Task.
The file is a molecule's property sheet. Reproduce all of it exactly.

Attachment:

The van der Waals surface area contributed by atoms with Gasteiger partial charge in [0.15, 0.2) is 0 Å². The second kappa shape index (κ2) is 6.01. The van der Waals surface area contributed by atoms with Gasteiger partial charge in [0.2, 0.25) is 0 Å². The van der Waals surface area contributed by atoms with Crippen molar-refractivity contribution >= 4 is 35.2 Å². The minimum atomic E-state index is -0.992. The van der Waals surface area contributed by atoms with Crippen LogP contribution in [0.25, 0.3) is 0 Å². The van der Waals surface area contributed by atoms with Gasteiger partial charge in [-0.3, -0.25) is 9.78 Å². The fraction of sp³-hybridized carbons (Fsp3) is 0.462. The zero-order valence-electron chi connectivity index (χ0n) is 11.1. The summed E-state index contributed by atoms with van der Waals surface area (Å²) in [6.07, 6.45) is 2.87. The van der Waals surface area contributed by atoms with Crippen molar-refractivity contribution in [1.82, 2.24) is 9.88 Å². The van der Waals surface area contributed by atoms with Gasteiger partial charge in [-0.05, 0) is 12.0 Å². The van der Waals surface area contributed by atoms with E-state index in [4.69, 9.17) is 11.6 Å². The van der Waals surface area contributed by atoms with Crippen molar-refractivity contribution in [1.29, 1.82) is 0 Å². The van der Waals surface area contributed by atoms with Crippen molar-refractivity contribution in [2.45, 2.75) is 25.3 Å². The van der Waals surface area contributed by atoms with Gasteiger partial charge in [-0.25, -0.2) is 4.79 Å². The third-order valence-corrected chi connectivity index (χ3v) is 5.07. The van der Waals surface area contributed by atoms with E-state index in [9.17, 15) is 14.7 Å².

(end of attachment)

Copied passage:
The van der Waals surface area contributed by atoms with Gasteiger partial charge in [0.15, 0.2) is 0 Å². The second kappa shape index (κ2) is 6.01. The van der Waals surface area contributed by atoms with Gasteiger partial charge in [0.2, 0.25) is 0 Å². The van der Waals surface area contributed by atoms with Crippen molar-refractivity contribution >= 4 is 35.2 Å². The minimum atomic E-state index is -0.992. The van der Waals surface area contributed by atoms with Crippen LogP contribution in [0.25, 0.3) is 0 Å². The van der Waals surface area contributed by atoms with Gasteiger partial charge in [-0.3, -0.25) is 9.78 Å². The fraction of sp³-hybridized carbons (Fsp3) is 0.462. The zero-order valence-electron chi connectivity index (χ0n) is 11.1. The summed E-state index contributed by atoms with van der Waals surface area (Å²) in [6.07, 6.45) is 2.87. The van der Waals surface area contributed by atoms with Crippen molar-refractivity contribution in [1.82, 2.24) is 9.88 Å². The van der Waals surface area contributed by atoms with Gasteiger partial charge in [-0.05, 0) is 12.0 Å². The van der Waals surface area contributed by atoms with E-state index in [4.69, 9.17) is 11.6 Å². The van der Waals surface area contributed by atoms with Crippen molar-refractivity contribution in [1.29, 1.82) is 0 Å². The van der Waals surface area contributed by atoms with Crippen molar-refractivity contribution in [2.45, 2.75) is 25.3 Å². The van der Waals surface area contributed by atoms with Gasteiger partial charge in [-0.25, -0.2) is 4.79 Å². The third-order valence-corrected chi connectivity index (χ3v) is 5.07. The van der Waals surface area contributed by atoms with E-state index in [9.17, 15) is 14.7 Å².